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Science Is A Kind Of Religion

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Posted by Richard Ruquist on September 2, 2003 12:02:35 UTC

Your questions require some thought; and this is the best I can come up with.

It seems obvious to me- but not to many others apparently- that science requires the same kinds of belief and faith that religion, especially old time religion did.

Modern science has produced such wonders that you may ask why belief is necessary. However, old religion also was very useful to the average person, telling him when to plant crops and so on. Before modern science, the science used by religion was very important, especially astronomy, which is appropriate to this site. So old time religion also had reinforcement to one's belief.

Nowadays the average person needs belief and faith to trust that the scientist knows what he is talking about. It is only when you dig deep do you find out that science does not understand its own fundamental principles. In fact, most scientists have faith that such things as electrons and quarks really exist. And also they must believe that scientists in other fields are as honest as they in reporting their results.

Science also has all the trappings of religion: principles, morals, high priests, practitioners, laymen, sacred symbols and artifices, and to some extent living gods. We even name our units and concepts in accordance with living gods who have passed away, at least a kind of ancester worship.

And science has its dogma as well. Fortunately western science is still sufficiently open that it is self-correcting. But it could easily become dogmatic like Islamic science and stagnate. There is some thought that science is reaching diminuishing returns. Hogan wrote a whole book on the End of Science.

Science is still expanding because it is free. But the costs in dollars to reach beyond the present frontiers is going up rapidly. And politicians are pulling back. Creationist type politicians are one threat to the freedom of science. But beyond that science costs big bucks and for example, the USA gave up trying to do high energy experimental physics when it canceled the Texas collider. Eventually science will reach beyond our pocketbooks and new experimental science will stop. It will happen first in the hard sciences, but eventually in all science.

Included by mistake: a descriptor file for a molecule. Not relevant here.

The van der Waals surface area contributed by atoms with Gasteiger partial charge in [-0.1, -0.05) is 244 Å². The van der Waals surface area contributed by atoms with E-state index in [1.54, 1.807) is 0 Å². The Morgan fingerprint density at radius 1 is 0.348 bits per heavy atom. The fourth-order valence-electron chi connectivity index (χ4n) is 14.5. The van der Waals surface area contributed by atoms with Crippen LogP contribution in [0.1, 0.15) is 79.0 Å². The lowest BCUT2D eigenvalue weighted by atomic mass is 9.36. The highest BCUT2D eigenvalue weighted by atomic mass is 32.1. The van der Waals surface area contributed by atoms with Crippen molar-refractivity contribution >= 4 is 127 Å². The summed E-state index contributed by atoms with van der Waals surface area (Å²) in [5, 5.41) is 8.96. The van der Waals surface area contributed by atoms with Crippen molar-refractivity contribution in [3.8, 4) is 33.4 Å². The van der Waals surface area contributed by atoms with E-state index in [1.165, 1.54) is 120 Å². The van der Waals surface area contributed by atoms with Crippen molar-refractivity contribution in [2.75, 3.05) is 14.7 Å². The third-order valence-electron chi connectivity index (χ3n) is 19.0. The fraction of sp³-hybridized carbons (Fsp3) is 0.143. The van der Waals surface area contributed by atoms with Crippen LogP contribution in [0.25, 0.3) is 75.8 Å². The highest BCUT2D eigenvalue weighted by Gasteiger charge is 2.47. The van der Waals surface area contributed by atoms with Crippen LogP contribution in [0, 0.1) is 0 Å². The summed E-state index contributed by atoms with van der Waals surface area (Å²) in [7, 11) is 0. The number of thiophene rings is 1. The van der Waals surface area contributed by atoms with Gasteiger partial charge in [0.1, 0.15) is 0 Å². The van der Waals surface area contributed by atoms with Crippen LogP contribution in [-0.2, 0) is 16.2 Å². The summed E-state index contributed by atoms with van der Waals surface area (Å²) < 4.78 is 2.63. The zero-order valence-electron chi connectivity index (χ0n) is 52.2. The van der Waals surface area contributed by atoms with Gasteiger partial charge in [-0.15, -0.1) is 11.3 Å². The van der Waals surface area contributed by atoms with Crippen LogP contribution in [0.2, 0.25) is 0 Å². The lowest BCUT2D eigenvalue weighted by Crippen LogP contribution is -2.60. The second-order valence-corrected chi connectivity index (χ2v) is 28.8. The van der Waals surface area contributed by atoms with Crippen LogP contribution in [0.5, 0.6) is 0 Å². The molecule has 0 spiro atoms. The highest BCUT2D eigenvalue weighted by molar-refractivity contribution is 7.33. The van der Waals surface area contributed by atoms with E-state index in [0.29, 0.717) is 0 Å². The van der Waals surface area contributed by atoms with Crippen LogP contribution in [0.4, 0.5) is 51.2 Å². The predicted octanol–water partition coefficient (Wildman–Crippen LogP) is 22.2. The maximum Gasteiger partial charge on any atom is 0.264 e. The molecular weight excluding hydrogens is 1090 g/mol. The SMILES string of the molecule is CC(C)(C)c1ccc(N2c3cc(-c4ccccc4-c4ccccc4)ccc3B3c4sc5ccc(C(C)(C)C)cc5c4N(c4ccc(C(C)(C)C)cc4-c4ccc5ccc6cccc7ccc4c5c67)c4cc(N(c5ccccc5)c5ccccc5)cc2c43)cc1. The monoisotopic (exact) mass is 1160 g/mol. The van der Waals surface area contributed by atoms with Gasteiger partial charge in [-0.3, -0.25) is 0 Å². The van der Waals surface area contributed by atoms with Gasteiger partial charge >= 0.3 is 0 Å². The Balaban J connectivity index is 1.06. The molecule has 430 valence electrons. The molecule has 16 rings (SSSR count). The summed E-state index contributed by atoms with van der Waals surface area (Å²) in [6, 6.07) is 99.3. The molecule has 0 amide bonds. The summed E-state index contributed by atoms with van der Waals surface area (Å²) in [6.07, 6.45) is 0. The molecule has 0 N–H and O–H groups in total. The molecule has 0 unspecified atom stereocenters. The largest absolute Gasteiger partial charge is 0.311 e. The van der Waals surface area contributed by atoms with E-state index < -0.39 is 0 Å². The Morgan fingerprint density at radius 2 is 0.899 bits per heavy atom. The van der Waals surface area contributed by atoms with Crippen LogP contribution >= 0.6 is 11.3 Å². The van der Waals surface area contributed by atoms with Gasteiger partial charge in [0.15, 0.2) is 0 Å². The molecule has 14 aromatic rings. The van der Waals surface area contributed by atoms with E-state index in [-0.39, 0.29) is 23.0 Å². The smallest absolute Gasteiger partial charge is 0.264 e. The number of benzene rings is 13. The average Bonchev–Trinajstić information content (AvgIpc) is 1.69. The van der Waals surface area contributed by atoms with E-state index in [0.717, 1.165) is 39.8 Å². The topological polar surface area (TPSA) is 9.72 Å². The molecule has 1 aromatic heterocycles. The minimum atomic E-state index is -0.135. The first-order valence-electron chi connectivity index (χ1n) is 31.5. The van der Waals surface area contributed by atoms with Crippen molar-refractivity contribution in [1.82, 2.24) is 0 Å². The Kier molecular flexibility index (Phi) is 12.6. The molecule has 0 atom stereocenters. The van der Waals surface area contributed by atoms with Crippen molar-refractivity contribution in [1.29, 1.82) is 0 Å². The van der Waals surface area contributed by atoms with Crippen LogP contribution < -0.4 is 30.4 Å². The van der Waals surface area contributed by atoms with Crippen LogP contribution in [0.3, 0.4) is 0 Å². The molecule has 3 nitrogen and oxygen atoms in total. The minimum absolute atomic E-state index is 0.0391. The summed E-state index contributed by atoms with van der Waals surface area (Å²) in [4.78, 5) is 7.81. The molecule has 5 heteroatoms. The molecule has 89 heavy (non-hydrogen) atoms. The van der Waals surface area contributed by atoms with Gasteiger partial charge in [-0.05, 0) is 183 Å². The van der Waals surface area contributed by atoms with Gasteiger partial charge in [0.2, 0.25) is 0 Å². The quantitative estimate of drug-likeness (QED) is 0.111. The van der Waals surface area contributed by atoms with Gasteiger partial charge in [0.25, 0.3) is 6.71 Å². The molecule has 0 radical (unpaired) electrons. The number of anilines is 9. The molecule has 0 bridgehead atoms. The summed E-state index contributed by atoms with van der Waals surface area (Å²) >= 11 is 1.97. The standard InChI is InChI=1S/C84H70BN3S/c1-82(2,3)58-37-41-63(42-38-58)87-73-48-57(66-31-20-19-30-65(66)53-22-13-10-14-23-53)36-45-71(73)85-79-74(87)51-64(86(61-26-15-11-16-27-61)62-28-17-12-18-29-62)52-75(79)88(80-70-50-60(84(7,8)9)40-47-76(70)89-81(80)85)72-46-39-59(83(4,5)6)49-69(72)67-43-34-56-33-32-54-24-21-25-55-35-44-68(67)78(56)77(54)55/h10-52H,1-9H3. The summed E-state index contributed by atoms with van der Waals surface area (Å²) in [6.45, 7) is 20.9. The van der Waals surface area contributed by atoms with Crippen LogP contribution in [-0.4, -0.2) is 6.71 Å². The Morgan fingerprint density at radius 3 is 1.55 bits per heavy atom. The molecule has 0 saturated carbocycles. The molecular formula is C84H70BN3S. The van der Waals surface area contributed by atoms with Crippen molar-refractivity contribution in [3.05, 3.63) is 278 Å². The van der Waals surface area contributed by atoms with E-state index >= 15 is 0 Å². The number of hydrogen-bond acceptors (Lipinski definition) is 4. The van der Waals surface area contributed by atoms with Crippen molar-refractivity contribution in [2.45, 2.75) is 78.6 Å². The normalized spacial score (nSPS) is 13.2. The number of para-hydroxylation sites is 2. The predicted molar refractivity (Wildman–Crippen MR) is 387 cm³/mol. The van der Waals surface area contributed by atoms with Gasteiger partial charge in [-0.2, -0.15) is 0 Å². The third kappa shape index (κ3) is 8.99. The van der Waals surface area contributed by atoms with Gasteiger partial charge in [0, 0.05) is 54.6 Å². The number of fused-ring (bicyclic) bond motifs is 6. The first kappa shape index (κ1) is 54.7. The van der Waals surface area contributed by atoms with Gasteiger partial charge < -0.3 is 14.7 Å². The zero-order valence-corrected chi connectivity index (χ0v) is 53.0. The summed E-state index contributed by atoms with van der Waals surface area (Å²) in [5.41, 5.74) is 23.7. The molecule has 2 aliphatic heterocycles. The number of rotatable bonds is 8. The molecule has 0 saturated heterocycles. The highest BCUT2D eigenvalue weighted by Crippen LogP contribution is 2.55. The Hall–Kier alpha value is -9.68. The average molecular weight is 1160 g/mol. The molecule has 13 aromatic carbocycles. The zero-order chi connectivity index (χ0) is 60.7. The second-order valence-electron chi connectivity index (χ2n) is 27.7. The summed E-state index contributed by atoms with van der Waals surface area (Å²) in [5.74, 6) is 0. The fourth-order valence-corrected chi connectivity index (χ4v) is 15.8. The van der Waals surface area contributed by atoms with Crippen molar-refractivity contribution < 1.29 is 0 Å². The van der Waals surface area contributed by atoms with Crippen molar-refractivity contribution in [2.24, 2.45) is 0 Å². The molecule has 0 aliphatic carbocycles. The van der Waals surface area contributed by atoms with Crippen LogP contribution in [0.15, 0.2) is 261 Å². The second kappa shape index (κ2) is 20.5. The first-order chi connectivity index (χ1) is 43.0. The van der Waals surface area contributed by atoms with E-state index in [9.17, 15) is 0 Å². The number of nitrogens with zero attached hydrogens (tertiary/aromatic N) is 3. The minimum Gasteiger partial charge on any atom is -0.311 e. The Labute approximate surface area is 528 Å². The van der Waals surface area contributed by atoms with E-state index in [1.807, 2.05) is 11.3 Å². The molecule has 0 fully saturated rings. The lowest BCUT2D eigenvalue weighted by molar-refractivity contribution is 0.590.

We are then left with a kind of metaphysics which, I predict, will begin to look more and more like ordinary dogmatic religion. Rather than experiments we will have computer solutions telling us what exists and what does not exist. Personal hand computers will be like holy water, used to bless everything we do in ordinary life. Eventually the computer net will become like a god, knowing everything we do and telling us what to do. Somehow I prefer old time religion to that prospect.

So I think we need a religion, or all religions, to begin to resist the eventual abuse that politicians will use science for. The creationists are in some sense ahead of the curve on that one. But their message is so unrealistic that it does not have a chance to stop big science. We need all religions to become compatible with science and at the same time counter the abuses of science. The environmental movement is a good example of what religion should turn into in the name of preserving nature (which is the ultimate expression of god) with good scientific understanding; whereas warfare and its technology, the ultimate controlling big science as we are beginning to realize, is more the work of the devil, in metaphorical terms.

I have personal experience in big military science and some appreciation of its threat to society.

So science has given us a comfortable life, at least for some in this country- the USA- but it also threatens to take away our liberty and eventually the freedom of science itself. We need religion to keep control of science. Right now conflict between different religions dominates the world. But one side or the other will win the conflict. I suggest that the side with the better science will win, as it almost always has. Then we will face a more insiduous threat from science itself controlling our lives. We may need religions, such as Emerson's and Thoreau's, to offset that threat. And like the green parties of europe, religion will have to take part in politics. The forces of anti-big-science must be mobilized, or as in some old time religions, the politicians will use the high priests of science to control our lives.

Richard

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